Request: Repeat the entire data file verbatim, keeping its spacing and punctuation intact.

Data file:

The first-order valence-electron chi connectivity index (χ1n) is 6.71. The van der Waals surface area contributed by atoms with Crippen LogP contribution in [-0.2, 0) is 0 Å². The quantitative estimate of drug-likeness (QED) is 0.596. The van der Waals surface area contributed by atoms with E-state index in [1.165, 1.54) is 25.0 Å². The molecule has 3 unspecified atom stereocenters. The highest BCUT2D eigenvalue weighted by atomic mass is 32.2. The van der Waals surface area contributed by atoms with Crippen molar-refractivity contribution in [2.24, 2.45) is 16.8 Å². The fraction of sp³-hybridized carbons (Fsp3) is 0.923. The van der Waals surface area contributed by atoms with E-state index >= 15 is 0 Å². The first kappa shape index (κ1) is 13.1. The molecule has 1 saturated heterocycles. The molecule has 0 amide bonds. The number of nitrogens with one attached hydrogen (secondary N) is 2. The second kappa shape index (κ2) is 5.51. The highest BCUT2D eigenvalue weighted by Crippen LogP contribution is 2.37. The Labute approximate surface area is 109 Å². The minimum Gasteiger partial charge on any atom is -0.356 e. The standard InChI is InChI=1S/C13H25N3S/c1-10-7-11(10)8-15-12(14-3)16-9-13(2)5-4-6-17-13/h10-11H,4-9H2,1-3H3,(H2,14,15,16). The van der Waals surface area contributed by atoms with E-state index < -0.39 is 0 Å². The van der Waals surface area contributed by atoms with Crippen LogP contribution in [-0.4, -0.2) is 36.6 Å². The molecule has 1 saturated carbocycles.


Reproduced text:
The first-order valence-electron chi connectivity index (χ1n) is 6.71. The van der Waals surface area contributed by atoms with Crippen LogP contribution in [-0.2, 0) is 0 Å². The quantitative estimate of drug-likeness (QED) is 0.596. The van der Waals surface area contributed by atoms with E-state index in [1.165, 1.54) is 25.0 Å². The molecule has 3 unspecified atom stereocenters. The highest BCUT2D eigenvalue weighted by atomic mass is 32.2. The van der Waals surface area contributed by atoms with Crippen molar-refractivity contribution in [2.24, 2.45) is 16.8 Å². The fraction of sp³-hybridized carbons (Fsp3) is 0.923. The van der Waals surface area contributed by atoms with E-state index >= 15 is 0 Å². The first kappa shape index (κ1) is 13.1. The molecule has 1 saturated heterocycles. The molecule has 0 amide bonds. The number of nitrogens with one attached hydrogen (secondary N) is 2. The second kappa shape index (κ2) is 5.51. The highest BCUT2D eigenvalue weighted by Crippen LogP contribution is 2.37. The Labute approximate surface area is 109 Å². The minimum Gasteiger partial charge on any atom is -0.356 e. The standard InChI is InChI=1S/C13H25N3S/c1-10-7-11(10)8-15-12(14-3)16-9-13(2)5-4-6-17-13/h10-11H,4-9H2,1-3H3,(H2,14,15,16). The van der Waals surface area contributed by atoms with E-state index < -0.39 is 0 Å². The van der Waals surface area contributed by atoms with Crippen LogP contribution in [-0.4, -0.2) is 36.6 Å². The molecule has 1 saturated carbocycles.